Primary sources, such as archaeological sites, artifacts and written material from different historical periods gives one an insight into the lives and beliefs of the people and the culture responsible for creating those artifacts and shaping their lives. Ancient Egypt, with its treasure trove of excavated sites, the treasures of the tombs of the Pharoah’s, the vast collection of inscribed stones and detailed papyrus scrolls shows us the beliefs which informed ancient Egyptian culture.
After the advent of Christianity, Egypt became home to the Coptics and some of the most important icons and other artifacts of this religious denomination provide insights into the belief of this Christian religious sect. St Catherine's monastery in the Sinai holds some of the most important icons of the Coptic religion and it shows the various phases in the development of the order as well as the art of iconoclasm. This paper explores the lives and beliefs of Egyptians based on their hieroglyphs as well as Coptic artifacts.
Judgment before Osiris, a painted papyrus from the Egyptian Book of Dead, Dynasty 19, at present located in the British Museum is an important artifact that aids in the study of the funerary practices that were one of the most important aspects of ancient Egyptian civilization. This papyrus contains not only hieroglyphs but also illustrations and these are generally placed in the coffin in the belief that the dead person could use them in the afterworld or in the event of resurrection.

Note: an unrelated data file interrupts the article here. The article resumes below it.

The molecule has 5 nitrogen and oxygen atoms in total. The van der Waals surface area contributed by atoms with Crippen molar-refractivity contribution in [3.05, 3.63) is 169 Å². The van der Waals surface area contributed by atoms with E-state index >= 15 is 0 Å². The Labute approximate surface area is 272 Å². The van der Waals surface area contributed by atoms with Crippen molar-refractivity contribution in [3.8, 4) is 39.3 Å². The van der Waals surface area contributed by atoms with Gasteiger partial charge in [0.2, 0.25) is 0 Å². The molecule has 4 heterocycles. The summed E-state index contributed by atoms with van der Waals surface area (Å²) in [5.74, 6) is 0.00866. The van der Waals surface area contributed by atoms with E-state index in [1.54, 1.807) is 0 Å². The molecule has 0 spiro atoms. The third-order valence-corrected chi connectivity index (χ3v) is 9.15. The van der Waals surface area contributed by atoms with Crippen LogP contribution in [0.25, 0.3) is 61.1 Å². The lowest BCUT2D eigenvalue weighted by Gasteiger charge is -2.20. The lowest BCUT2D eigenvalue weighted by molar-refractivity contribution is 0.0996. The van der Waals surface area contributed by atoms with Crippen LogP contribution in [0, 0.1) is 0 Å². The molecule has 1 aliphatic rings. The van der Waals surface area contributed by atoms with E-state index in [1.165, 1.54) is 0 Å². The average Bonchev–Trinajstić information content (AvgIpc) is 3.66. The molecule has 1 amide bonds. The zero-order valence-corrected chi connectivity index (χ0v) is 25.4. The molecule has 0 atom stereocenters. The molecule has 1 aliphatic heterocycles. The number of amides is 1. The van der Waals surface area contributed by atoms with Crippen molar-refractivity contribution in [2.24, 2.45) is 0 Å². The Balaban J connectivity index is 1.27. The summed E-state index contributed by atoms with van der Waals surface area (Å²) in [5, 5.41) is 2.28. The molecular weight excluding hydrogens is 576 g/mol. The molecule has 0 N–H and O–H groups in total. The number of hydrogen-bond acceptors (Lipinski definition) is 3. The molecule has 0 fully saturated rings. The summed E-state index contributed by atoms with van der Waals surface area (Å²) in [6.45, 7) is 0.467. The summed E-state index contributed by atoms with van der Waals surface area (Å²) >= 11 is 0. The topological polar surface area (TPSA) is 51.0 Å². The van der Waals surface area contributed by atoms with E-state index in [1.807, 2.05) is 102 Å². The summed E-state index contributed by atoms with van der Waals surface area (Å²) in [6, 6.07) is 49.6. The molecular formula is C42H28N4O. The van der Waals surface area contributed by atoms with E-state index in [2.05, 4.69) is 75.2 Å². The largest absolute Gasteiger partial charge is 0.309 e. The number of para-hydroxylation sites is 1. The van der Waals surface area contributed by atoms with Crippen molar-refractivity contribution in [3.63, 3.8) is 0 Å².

The papyrus scroll contains a host of characters from Egyptian mythology, associated with the Dynasty 19 such as Anubis, “the jackal headed god of embalming” who is charged with the task of looking after the judgment scales, used to weigh a person’s deeds on earth. The person being judged is Hunefer, the Royal scribe, who was part of the administrative machinery of ancient Egypt. The elaborate scroll and the presence of the several deities from the Egyptian pantheon reveal the importance of the scribe in the Egyptian administrative setup.
One of the most important elements of ancient Egypt that is seen in the scroll is the importance of the afterlife for Egyptians. The vast array of characters, the number of gods and goddesses, the solemnity of the whole exercise points out the fact that the Egyptians were staunch believers in the afterlife and their actions, especially relative to funerary practices reveals their religiosity as well as stress upon mortality.
The element of righteousness and its impact upon one's afterlife is one of the most important aspects of this scroll. The weighing scales and the feather and heart are symbolic, in the sense that the feather is symbolic of righteousness while the heart may be seen as a symbol of the dead person whose vices and virtues have to be weighed before the person can be awarded “eternal life.”
The importance of good deeds as a precursor for resurrection and also to enjoy a happy afterlife is understood from...